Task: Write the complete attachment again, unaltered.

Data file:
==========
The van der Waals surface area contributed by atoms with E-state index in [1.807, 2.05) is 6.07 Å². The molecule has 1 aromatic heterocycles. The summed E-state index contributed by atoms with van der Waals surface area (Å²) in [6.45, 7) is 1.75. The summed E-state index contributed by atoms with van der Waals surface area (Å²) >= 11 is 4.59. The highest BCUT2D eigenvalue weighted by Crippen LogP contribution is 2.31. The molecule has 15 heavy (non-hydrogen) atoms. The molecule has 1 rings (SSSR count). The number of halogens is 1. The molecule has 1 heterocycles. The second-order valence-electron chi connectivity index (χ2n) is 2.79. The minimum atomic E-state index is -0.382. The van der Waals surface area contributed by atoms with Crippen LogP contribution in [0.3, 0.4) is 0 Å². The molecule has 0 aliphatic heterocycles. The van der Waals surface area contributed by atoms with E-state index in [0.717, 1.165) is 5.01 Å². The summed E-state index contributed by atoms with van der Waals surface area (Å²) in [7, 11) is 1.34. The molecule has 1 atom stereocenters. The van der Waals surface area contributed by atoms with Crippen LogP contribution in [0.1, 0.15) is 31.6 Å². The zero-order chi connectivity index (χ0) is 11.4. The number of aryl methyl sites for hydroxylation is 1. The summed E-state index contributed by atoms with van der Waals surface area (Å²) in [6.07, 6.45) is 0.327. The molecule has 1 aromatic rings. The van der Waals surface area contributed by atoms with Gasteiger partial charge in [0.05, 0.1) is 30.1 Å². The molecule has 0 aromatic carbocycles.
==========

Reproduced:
The van der Waals surface area contributed by atoms with E-state index in [1.807, 2.05) is 6.07 Å². The molecule has 1 aromatic heterocycles. The summed E-state index contributed by atoms with van der Waals surface area (Å²) in [6.45, 7) is 1.75. The summed E-state index contributed by atoms with van der Waals surface area (Å²) >= 11 is 4.59. The highest BCUT2D eigenvalue weighted by Crippen LogP contribution is 2.31. The molecule has 15 heavy (non-hydrogen) atoms. The molecule has 1 rings (SSSR count). The number of halogens is 1. The molecule has 1 heterocycles. The second-order valence-electron chi connectivity index (χ2n) is 2.79. The minimum atomic E-state index is -0.382. The van der Waals surface area contributed by atoms with Crippen LogP contribution in [0.3, 0.4) is 0 Å². The molecule has 0 aliphatic heterocycles. The van der Waals surface area contributed by atoms with E-state index in [0.717, 1.165) is 5.01 Å². The summed E-state index contributed by atoms with van der Waals surface area (Å²) in [7, 11) is 1.34. The molecule has 1 atom stereocenters. The van der Waals surface area contributed by atoms with Crippen LogP contribution in [0.1, 0.15) is 31.6 Å². The zero-order chi connectivity index (χ0) is 11.4. The number of aryl methyl sites for hydroxylation is 1. The summed E-state index contributed by atoms with van der Waals surface area (Å²) in [6.07, 6.45) is 0.327. The molecule has 1 aromatic rings. The van der Waals surface area contributed by atoms with Gasteiger partial charge in [0.05, 0.1) is 30.1 Å². The molecule has 0 aromatic carbocycles.